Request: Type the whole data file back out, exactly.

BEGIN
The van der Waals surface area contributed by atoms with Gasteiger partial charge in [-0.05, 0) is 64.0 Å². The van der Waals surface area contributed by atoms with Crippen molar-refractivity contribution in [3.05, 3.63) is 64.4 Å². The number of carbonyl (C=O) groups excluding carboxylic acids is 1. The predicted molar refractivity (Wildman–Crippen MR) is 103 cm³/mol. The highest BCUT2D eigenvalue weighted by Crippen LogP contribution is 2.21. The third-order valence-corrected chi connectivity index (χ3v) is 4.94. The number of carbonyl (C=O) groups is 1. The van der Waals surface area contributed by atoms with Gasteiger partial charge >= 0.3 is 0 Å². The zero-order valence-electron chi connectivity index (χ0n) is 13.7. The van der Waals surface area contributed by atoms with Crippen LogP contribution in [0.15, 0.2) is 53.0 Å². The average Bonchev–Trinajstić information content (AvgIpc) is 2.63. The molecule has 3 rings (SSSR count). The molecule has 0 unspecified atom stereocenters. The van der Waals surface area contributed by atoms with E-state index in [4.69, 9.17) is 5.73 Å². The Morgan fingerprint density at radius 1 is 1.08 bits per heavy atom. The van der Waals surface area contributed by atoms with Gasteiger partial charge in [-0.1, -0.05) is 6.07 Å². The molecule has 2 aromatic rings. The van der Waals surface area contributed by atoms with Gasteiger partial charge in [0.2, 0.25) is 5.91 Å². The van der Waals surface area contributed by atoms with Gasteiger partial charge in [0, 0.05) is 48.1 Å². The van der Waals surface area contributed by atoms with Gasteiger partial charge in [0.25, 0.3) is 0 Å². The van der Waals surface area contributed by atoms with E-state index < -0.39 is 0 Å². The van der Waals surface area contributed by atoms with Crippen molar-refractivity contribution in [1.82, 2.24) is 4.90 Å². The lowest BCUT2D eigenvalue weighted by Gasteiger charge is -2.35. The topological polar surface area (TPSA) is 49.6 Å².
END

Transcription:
The van der Waals surface area contributed by atoms with Gasteiger partial charge in [-0.05, 0) is 64.0 Å². The van der Waals surface area contributed by atoms with Crippen molar-refractivity contribution in [3.05, 3.63) is 64.4 Å². The number of carbonyl (C=O) groups excluding carboxylic acids is 1. The predicted molar refractivity (Wildman–Crippen MR) is 103 cm³/mol. The highest BCUT2D eigenvalue weighted by Crippen LogP contribution is 2.21. The third-order valence-corrected chi connectivity index (χ3v) is 4.94. The number of carbonyl (C=O) groups is 1. The van der Waals surface area contributed by atoms with Gasteiger partial charge >= 0.3 is 0 Å². The zero-order valence-electron chi connectivity index (χ0n) is 13.7. The van der Waals surface area contributed by atoms with Crippen LogP contribution in [0.15, 0.2) is 53.0 Å². The average Bonchev–Trinajstić information content (AvgIpc) is 2.63. The molecule has 3 rings (SSSR count). The molecule has 0 unspecified atom stereocenters. The van der Waals surface area contributed by atoms with E-state index in [4.69, 9.17) is 5.73 Å². The Morgan fingerprint density at radius 1 is 1.08 bits per heavy atom. The van der Waals surface area contributed by atoms with Gasteiger partial charge in [-0.1, -0.05) is 6.07 Å². The molecule has 2 aromatic rings. The van der Waals surface area contributed by atoms with Gasteiger partial charge in [0.2, 0.25) is 5.91 Å². The van der Waals surface area contributed by atoms with Gasteiger partial charge in [0, 0.05) is 48.1 Å². The van der Waals surface area contributed by atoms with Gasteiger partial charge in [0.25, 0.3) is 0 Å². The van der Waals surface area contributed by atoms with E-state index < -0.39 is 0 Å². The van der Waals surface area contributed by atoms with Crippen molar-refractivity contribution in [1.82, 2.24) is 4.90 Å². The lowest BCUT2D eigenvalue weighted by Gasteiger charge is -2.35. The topological polar surface area (TPSA) is 49.6 Å².